Travellers Worldwide is a British company which offers volunteering opportunities around the world. One of these places is at the Sepilok Orangutan Rehabilitation Centre (SORC) in Malaysia. SORC is owned and managed by the Sabah state government. According to the website of the Sabah Wildlife Department (SWD), “The aim of Sepilok Orangutan Rehabilitation Centre is to return orphaned, injured or displaced orangutans back to the wild.”
Volunteers organised by Travellers Worldwide (TW) are placed for four weeks at SORC before a different group of 12 volunteers arrive to replace them. According to TW’s website (as of October 2019) each volunteer pays $3,180 . Among other activities at SORC these volunteers are involved in the rehabilitation of orphan orangutans at the centre.
In September 2018 Friends of the Orangutans Malaysia wrote to TW to explain why this practice needs to be changed; TW volunteers can play an important role at SORC but without contact/potential contact with the orangutans undergoing rehabilitation for wild release. Unfortunately TW have thus far not shown us any interest in addressing our concerns. Therefore, in October 2019 we wrote again to TW to ask that the volunteering programme at SORC ceases and we have given a reasonable time frame for this to happen. Should TW refuse, FOTO Malaysia will campaign until the exploitation stops.
We compared this volunteering practice with two orangutan rehabilitation centres in Indonesia which conforms to International Union for Conservation of Nature’s best practice guidelines for great apes. At both rehabilitation centres only a handful of permanent, full time staff are directly involved in the rehabilitation process of their orangutans. SORC does have full time staff working at the centre on a daily basis but the two Indonesian centres do not allow volunteers to work with orangutans. Infact, one of the centres does not allow any form of volunteering.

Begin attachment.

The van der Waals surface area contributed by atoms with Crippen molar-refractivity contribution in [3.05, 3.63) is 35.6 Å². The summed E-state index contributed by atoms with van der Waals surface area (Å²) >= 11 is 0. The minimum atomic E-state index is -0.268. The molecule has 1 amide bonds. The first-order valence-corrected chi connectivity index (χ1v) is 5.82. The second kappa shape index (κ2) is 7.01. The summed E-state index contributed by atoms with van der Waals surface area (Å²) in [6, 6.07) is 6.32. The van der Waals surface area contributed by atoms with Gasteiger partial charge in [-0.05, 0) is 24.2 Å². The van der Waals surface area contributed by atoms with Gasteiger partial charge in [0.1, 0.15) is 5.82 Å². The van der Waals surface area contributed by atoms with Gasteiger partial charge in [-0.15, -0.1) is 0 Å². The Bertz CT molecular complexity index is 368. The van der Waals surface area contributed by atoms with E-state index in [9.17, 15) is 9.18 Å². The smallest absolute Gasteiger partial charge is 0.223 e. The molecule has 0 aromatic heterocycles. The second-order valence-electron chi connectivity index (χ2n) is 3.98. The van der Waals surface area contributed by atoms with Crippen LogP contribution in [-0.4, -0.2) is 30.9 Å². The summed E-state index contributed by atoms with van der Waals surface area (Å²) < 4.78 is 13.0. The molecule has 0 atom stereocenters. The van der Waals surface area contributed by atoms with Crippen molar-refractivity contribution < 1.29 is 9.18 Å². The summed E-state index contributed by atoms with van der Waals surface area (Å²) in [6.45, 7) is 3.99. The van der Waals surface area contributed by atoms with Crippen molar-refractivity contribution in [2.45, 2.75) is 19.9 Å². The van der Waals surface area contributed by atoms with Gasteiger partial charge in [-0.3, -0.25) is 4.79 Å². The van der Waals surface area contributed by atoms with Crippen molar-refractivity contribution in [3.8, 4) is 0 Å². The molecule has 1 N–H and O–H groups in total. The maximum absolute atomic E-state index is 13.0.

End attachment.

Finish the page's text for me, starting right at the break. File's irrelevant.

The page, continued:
Without their mothers orphan orangutans need familiarity, trust and bond with as minimal amount of caregivers as possible in their early years as the apes are guided through the rehabilitation process. Besides, having ever changing personnel working hands on with rehabilitant orangutans increases the risk of the orangutans becoming far too comfortable with humans, thus increasing the instance of human habituation. This could affect the chances of rehabilitant orangutans becoming viable wild release candidates.
Friends of the Orangutans Malaysia continues to urge Travellers Worldwide to cease the current volunteering practices at SORC and stop the exploitation of Malaysia’s orangutans.